In Her Absence

When I entered the hospital room, she was leaning against the window on her bed. It was a warm sunny day. But her face was mirroring dark clouds which were about to rain filled with sadness and tiredness. With her gloomy eyes watching at the sun, she must be worried about the paddy she had planted in our field a month ago. That's my mother. Wherever she would be, she won't leave worrying about her vegetable farm. She must be missing home and family too.

“Ma ! mah fu la?” I asked her in Newari as it is the only spoken language on the earth that can connect her daughter to her. Grown up in a typical Newari family of Bhaktapur, she can hardly speak Nepali. She never got chance to attend school and study. My question breaks the silence lingering in her face. She looks at me, gives me a warm smile. I had been longing to see that smile for days.

I sit close to her, take her withered hands on mine. Her hands, worn out from years of farm work, were swollen due to medications and piercing of injections. Maybe she understood my glance and started complaining about how often nurses come to inject her and take out blood from her veins. I try to console her that this will end soon. But I myself don’t know when it will end.

I share her how her grandsons keep on asking about their Aji's health and how much they are missing her. While I explain how they trouble their Nini these days, she listens to me on her face. It’s been so many days since she last saw them. She misses them even more than her daughter and sons. This makes me a little jealous.

While at home, I always hated to wash utensils. I would always leave the dishes unwashed after cooking and washing. She would scold me that ‘that’s not a good sign for being a good daughter-in-law’. A girl has to learn good habits from an early age so she can be a good daughter-in-law in her future home. I would just laugh and reply [asking] why was she so hurried to send me away so soon. That was the best reply I could give in a hurry than listening to talks of good manners for being a daughter.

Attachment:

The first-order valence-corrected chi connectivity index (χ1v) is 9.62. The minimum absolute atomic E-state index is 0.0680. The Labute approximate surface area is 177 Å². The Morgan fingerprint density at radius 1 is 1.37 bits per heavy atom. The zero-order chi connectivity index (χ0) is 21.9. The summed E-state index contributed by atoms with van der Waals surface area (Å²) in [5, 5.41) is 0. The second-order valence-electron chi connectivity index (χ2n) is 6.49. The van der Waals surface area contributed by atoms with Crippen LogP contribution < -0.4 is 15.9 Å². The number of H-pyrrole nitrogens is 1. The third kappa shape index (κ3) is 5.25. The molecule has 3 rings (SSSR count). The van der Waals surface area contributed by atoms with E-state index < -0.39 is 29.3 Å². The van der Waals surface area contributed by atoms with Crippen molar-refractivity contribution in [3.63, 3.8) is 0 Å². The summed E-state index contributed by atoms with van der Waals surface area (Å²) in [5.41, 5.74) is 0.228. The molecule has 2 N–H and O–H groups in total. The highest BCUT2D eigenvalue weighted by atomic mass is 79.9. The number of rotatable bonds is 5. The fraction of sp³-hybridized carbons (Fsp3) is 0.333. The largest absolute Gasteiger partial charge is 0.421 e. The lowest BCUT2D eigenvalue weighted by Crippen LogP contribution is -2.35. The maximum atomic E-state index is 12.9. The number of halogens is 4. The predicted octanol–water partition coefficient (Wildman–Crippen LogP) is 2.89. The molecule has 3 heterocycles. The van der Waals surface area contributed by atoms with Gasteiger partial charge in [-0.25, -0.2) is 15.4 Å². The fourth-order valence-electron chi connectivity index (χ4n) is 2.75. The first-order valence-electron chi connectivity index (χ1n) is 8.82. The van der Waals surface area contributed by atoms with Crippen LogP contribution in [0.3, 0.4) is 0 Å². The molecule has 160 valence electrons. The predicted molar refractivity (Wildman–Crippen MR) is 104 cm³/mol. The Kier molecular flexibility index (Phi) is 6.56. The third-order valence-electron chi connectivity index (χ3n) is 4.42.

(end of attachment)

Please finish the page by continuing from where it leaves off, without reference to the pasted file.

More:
Ma usually comments that I shouldn’t have joined a university far from home. It takes around two hours to travel from Bhaktapur to Kirtipur with all the traffic jams. She is always worried whenever I reach home late from college. My mother always worries about my health. She always notices my shrinking cheeks and growing dark circles around my eyes. Whenever I would go home being feverish, she would make me delicious Jaulo, which is the best dish in world, mixed with her love and care.

My mother has been sick for the last three month fighting for life, with blood cancer waiting to be cured in a hospital bed. I wish I could share her pain. It must be painful when sharp needles pierce her swollen hands. She must be tired of lying on the hospital bed, tired of regular blood tests and all those lousy medicines. Doctor say that she is to undergo a painful series of chemo therapies. She is still unaware of upcoming painful things.

I would like to promise my mother that I would never leave my dishes unwashed after eating. I will learn to be a good daughter as she wishes. I will also learn all her farm works. I don’t know what the future beholds for me whether I will be a good daughter-in-law or not. But I promise I will prove myself as a good daughter if this could ease her pain. I can see suffering in her gloomy eyes but I can't feel her pain inside me.

Home without mother feels like a haunted house. Loneliness haunts me like a dreadful ghost. I wish she could remark how her daughter has been losing her cheeks and has dark circles under her eyes. She has been growing even more careless in her absence. I wish she would recover and be home soon.

A dreamer.